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Nathan Fake in der Zukunft

3. October 2011

‘Hard Islands’ is the assured and confident new installment from 25 year old Nathan Fake, the Norfolk born and bred precocious young heir to the UK electronica throne who has kept fans of fuzzy-edged synths and maximal acidic techno beats alike guessing ever since his debut release at the tender age of 19.

A six track long serious contender in the loudness wars, ‘Hard Islands’ sets up camp in that fuzzy middle ground between mini-album and EP that so many of our alt-dance heroes are choosing to occupy in this post-physical format era, where each track in the complementary collection can also stand alone as a hedonist’s anthem in its own right. Easily as melodic and musically ambitious as any of his previous works, the ‘Hard Islands’ selection nonetheless edges towards the tougher end of electronica that is the usual domain of Warp and Rephlex stalwarts like Clark and Aphex Twin, whilst all the time never losing sight of that acute awareness of what will work on the dancefloor that had already enabled young Mr Fake tick off many of the world’s best clubs on his touring itinerary by the time he had reached his mid-twenties.

“Playing live a lot over the last couple of years has had a profound influence on the way I make music now,” says Nathan of his latest offering, and the unique loose-feeling, dynamic and finely-tuned sound that we hear on ‘Hard Islands’ is the product of that direct experience on the dancefloors of Europe. The tracks that make up this EP were absorbed into Nathan’s club set at an early stage, where they were able to gradually evolve in the context of his live performance before finally being pinned down to this fixed recorded form for their official release. A Nathan Fake laptop live show is a much more intense and visual experience than one has traditionally come to expect from the genre, wherein Fake fits and jerks his way through an unstoppable hour long industrial assault with incredible focus, elbows flailing and body contorted to impossible angles as he goes, pushing the Ableton Live software to its limits, maxing out his CPU, and constantly teetering on the brink of computer meltdown. Recent support slots for Squarepusher and Kieran Hebden & Steve Reid have placed Nathan centre stage in the live arena, but ultimately the immediacy of the interaction with the crowd that you get in a club environment remains of the utmost importance to him.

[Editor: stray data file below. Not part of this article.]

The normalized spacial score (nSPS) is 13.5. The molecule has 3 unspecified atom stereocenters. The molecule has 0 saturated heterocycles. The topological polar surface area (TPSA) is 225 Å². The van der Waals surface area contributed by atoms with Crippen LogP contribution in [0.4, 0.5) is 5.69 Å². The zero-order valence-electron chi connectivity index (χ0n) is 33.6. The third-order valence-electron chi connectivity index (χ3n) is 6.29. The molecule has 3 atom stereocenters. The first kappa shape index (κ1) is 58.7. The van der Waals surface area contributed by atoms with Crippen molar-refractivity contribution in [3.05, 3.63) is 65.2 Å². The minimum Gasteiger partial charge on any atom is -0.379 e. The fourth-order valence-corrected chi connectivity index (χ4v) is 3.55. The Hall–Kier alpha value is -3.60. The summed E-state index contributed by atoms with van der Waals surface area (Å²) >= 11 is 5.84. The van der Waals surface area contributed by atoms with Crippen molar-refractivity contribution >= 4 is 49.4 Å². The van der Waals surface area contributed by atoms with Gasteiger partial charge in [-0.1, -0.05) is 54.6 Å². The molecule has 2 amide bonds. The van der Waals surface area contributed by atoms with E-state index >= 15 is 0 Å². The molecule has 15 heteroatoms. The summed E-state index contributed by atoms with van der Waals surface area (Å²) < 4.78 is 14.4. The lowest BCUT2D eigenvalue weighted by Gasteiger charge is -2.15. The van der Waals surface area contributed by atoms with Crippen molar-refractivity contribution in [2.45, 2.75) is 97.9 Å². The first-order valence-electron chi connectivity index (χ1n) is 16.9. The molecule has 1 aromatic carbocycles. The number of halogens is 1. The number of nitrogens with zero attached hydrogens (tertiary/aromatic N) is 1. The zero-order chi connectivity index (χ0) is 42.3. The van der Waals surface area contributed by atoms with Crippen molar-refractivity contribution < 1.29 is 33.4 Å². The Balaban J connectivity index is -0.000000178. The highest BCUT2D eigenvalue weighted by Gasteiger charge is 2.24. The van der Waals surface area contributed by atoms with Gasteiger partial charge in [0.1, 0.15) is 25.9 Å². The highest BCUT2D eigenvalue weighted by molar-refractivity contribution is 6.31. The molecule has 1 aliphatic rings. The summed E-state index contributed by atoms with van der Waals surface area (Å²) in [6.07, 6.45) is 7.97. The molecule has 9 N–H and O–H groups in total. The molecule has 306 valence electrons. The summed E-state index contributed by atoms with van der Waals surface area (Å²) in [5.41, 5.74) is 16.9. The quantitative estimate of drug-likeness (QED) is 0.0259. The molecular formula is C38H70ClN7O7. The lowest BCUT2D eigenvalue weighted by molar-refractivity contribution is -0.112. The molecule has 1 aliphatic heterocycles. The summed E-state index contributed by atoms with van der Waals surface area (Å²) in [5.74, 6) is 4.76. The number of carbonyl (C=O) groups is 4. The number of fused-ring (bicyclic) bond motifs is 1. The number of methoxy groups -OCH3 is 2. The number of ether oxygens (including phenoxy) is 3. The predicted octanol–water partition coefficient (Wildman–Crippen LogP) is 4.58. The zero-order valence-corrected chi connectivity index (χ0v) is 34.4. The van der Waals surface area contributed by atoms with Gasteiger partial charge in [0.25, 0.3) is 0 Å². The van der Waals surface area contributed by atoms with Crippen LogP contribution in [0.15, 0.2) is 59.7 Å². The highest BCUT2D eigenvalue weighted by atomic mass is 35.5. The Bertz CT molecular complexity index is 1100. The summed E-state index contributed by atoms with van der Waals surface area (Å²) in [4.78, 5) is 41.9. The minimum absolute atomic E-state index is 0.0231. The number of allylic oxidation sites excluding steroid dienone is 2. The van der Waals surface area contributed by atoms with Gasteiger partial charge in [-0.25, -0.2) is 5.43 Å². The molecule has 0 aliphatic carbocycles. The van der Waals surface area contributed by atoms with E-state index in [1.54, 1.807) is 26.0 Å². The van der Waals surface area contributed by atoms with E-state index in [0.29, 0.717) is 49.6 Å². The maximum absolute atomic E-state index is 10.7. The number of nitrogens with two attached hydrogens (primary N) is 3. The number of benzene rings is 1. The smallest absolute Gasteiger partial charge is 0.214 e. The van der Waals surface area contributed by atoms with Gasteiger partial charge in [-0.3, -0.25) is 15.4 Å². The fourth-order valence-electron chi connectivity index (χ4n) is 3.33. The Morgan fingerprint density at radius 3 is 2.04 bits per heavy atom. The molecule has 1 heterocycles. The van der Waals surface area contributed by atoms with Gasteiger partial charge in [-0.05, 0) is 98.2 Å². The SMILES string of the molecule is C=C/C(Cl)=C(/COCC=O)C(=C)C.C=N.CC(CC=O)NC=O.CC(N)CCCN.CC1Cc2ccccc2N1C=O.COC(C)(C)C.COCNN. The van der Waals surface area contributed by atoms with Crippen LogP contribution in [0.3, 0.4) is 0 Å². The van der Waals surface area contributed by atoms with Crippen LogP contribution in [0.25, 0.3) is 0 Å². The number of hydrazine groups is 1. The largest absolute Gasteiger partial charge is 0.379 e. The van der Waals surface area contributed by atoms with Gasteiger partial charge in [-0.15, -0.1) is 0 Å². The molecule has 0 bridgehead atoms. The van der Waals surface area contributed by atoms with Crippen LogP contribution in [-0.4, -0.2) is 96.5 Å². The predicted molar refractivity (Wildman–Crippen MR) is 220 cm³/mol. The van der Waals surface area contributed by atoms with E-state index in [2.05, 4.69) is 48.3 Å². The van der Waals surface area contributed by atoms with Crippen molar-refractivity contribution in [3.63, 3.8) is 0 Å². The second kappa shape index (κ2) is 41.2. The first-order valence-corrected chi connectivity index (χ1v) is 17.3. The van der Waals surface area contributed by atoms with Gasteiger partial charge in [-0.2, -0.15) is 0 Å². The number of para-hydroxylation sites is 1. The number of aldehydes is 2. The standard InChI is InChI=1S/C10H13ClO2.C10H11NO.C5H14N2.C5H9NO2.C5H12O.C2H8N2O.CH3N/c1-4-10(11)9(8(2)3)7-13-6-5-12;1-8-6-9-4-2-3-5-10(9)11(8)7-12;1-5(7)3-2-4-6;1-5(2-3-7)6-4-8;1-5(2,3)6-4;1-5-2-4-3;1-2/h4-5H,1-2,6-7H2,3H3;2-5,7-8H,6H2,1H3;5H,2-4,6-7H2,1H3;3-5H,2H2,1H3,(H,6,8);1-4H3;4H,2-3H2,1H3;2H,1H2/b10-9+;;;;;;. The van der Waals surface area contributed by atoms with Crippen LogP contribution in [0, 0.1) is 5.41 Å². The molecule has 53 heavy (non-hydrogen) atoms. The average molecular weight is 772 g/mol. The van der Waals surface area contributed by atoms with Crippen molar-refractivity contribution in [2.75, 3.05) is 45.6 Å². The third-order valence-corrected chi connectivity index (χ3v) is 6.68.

This new harder-edged Nathan Fake sound may seem like a rather dramatic departure to fans who know him only for the junior Casio keyboard riffs, soaring fake guitars and lighters-in-the-air moments of his 2006 debut album, the treasure trove of synth-rock gems that is ‘Drowning In A Sea Of Love’ and preceding psychedelic epic single ‘The Sky Was Pink’ (prior to that infamous radical dancefloor makeover care of main fan James Holden, of course!). But the evolution of Nathan’s sound has been a smooth and natural process: following an extended album tour based around the melody-rich sweep of shoegazey rocktronica that he had assembled during his college-based exploration of the influence of electronic music on rock and pop production, various ‘Drowning In A Sea Of Love’ era tracks were then gradually beefed up to complement his emerging new material (a process that can be heard on the B-sides to follow-up single ‘You Are Here’). Fake’s swift side-step back into the techno clubs where he first made his name formed the logical next move.